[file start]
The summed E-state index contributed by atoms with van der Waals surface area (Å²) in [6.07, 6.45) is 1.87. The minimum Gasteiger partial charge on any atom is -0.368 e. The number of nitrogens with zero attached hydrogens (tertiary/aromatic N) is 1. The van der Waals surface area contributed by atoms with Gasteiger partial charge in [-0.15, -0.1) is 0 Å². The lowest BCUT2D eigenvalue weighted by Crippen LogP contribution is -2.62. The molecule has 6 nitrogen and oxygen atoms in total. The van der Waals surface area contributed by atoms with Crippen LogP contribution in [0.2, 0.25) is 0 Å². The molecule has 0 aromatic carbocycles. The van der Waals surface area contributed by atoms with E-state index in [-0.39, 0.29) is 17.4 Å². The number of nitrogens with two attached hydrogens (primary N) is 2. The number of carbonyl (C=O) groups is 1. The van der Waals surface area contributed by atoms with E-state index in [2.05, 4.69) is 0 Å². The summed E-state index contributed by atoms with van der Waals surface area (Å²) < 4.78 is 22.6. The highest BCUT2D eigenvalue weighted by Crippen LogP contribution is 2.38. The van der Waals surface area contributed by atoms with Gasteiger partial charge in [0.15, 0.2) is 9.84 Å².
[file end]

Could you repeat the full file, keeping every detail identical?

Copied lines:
The summed E-state index contributed by atoms with van der Waals surface area (Å²) in [6.07, 6.45) is 1.87. The minimum Gasteiger partial charge on any atom is -0.368 e. The number of nitrogens with zero attached hydrogens (tertiary/aromatic N) is 1. The van der Waals surface area contributed by atoms with Gasteiger partial charge in [-0.15, -0.1) is 0 Å². The lowest BCUT2D eigenvalue weighted by Crippen LogP contribution is -2.62. The molecule has 6 nitrogen and oxygen atoms in total. The van der Waals surface area contributed by atoms with Crippen LogP contribution in [0.2, 0.25) is 0 Å². The molecule has 0 aromatic carbocycles. The van der Waals surface area contributed by atoms with E-state index in [-0.39, 0.29) is 17.4 Å². The number of nitrogens with two attached hydrogens (primary N) is 2. The number of carbonyl (C=O) groups is 1. The van der Waals surface area contributed by atoms with E-state index in [2.05, 4.69) is 0 Å². The summed E-state index contributed by atoms with van der Waals surface area (Å²) < 4.78 is 22.6. The highest BCUT2D eigenvalue weighted by Crippen LogP contribution is 2.38. The van der Waals surface area contributed by atoms with Gasteiger partial charge in [0.15, 0.2) is 9.84 Å².